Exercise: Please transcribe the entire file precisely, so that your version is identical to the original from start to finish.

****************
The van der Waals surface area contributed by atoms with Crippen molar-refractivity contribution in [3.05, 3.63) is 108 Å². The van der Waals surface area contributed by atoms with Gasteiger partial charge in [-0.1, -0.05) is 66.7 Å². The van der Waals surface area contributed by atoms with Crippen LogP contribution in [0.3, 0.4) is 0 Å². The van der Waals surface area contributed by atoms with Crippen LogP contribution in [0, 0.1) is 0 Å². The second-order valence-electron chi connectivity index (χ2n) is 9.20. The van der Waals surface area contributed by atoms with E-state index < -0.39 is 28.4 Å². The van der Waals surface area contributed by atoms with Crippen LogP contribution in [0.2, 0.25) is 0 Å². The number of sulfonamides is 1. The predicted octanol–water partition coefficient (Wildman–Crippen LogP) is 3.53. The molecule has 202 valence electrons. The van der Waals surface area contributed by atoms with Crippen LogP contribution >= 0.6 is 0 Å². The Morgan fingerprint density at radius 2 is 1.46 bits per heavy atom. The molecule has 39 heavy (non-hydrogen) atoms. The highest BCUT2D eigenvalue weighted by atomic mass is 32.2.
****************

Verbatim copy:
The van der Waals surface area contributed by atoms with Crippen molar-refractivity contribution in [3.05, 3.63) is 108 Å². The van der Waals surface area contributed by atoms with Gasteiger partial charge in [-0.1, -0.05) is 66.7 Å². The van der Waals surface area contributed by atoms with Crippen LogP contribution in [0.3, 0.4) is 0 Å². The van der Waals surface area contributed by atoms with Crippen LogP contribution in [0, 0.1) is 0 Å². The second-order valence-electron chi connectivity index (χ2n) is 9.20. The van der Waals surface area contributed by atoms with E-state index < -0.39 is 28.4 Å². The van der Waals surface area contributed by atoms with Crippen LogP contribution in [0.2, 0.25) is 0 Å². The number of sulfonamides is 1. The predicted octanol–water partition coefficient (Wildman–Crippen LogP) is 3.53. The molecule has 202 valence electrons. The van der Waals surface area contributed by atoms with Crippen LogP contribution >= 0.6 is 0 Å². The Morgan fingerprint density at radius 2 is 1.46 bits per heavy atom. The molecule has 39 heavy (non-hydrogen) atoms. The highest BCUT2D eigenvalue weighted by atomic mass is 32.2.